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Physiol Behav. 2006 Dec 30;89(5):724-34. Epub 2006 Sep 26.

Oral hydration, parotid salivation and the perceived pleasantness of small water volumes.

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Center for Neurosensory Disorders, 2160 Old Dental Bldg., School of Dentistry, University of North Carolina, Chapel Hill, NC, USA.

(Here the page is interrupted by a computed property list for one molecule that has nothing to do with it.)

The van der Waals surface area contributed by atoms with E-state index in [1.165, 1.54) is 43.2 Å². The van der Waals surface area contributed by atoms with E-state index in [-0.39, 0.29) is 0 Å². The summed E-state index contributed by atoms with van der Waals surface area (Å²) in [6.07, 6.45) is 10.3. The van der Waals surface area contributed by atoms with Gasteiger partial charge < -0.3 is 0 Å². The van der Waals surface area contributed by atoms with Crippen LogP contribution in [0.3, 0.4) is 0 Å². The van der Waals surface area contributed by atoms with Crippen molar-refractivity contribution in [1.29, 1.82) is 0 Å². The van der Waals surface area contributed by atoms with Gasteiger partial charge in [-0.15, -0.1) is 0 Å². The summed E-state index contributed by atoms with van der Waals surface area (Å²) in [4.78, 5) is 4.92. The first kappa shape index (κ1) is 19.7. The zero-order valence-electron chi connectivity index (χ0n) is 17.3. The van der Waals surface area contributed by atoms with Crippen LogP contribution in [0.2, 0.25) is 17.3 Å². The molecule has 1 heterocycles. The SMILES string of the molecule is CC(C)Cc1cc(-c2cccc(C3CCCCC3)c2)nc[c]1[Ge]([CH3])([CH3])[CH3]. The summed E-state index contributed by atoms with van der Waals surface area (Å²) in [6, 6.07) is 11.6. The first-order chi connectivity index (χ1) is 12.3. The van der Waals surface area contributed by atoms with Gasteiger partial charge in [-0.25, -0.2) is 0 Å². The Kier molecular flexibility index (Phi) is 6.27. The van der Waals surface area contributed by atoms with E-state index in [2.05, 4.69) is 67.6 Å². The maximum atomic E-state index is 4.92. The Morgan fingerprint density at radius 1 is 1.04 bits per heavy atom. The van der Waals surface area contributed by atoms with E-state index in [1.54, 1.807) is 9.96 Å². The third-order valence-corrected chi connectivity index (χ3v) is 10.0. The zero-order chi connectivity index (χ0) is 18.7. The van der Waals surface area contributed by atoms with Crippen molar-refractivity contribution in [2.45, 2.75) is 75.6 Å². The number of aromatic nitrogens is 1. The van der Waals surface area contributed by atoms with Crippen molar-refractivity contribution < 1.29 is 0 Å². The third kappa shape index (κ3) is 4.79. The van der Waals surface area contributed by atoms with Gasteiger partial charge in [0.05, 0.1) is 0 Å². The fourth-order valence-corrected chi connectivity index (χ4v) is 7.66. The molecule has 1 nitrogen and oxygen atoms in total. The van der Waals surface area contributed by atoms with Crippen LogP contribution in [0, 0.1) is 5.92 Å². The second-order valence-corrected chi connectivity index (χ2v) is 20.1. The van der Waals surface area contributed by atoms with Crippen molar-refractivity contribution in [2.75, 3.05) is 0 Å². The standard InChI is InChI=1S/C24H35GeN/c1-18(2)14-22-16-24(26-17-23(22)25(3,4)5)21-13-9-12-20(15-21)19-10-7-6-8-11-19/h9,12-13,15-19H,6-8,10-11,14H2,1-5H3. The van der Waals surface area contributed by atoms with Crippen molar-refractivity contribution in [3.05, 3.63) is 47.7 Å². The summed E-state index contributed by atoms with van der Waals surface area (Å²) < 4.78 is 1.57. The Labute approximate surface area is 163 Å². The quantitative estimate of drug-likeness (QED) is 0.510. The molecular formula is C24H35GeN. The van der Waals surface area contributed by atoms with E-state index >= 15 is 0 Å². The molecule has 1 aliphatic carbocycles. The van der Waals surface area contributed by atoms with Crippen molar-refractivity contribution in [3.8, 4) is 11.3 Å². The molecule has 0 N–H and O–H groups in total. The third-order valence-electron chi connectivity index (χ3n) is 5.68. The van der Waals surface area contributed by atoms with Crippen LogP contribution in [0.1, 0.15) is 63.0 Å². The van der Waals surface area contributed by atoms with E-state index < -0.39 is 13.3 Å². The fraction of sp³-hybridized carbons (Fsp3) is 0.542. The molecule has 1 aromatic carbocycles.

Previous studies have suggested that the preference for drinking cold water is increased when the drinker has a dry mouth. In a first experiment, we investigated whether a positive shift in preference would occur for small water volumes (0.75 ml and 1.5 ml) at 8, 16 or 25 degrees C, delivered into a mouth that had been dried using a warmed airflow, versus a normally hydrated mouth. Subjects rated the perceived wetness (or dryness) of their mouth, and the perceived pleasantness (or unpleasantness) of the water samples, using a labeled magnitude scale. Cooler water samples were preferred, and consistent with previous research, this preference was slightly enhanced when the subject's mouth was dried. The coldest water sample led to significantly wetter mouthfeel than the other two less cold samples, consistent with the possibility that the coldest water increased the rate of salivation. However, a second experiment found that although the rate of parotid salivation was increased if the mouth had been dried using a warm airflow, the different water temperatures did not induce different rates of parotid salivation. This indicates that enhanced preference for cold water when the mouth is dry is not invariably based in the reward gained from mouth rewetting via increased parotid saliva flow.

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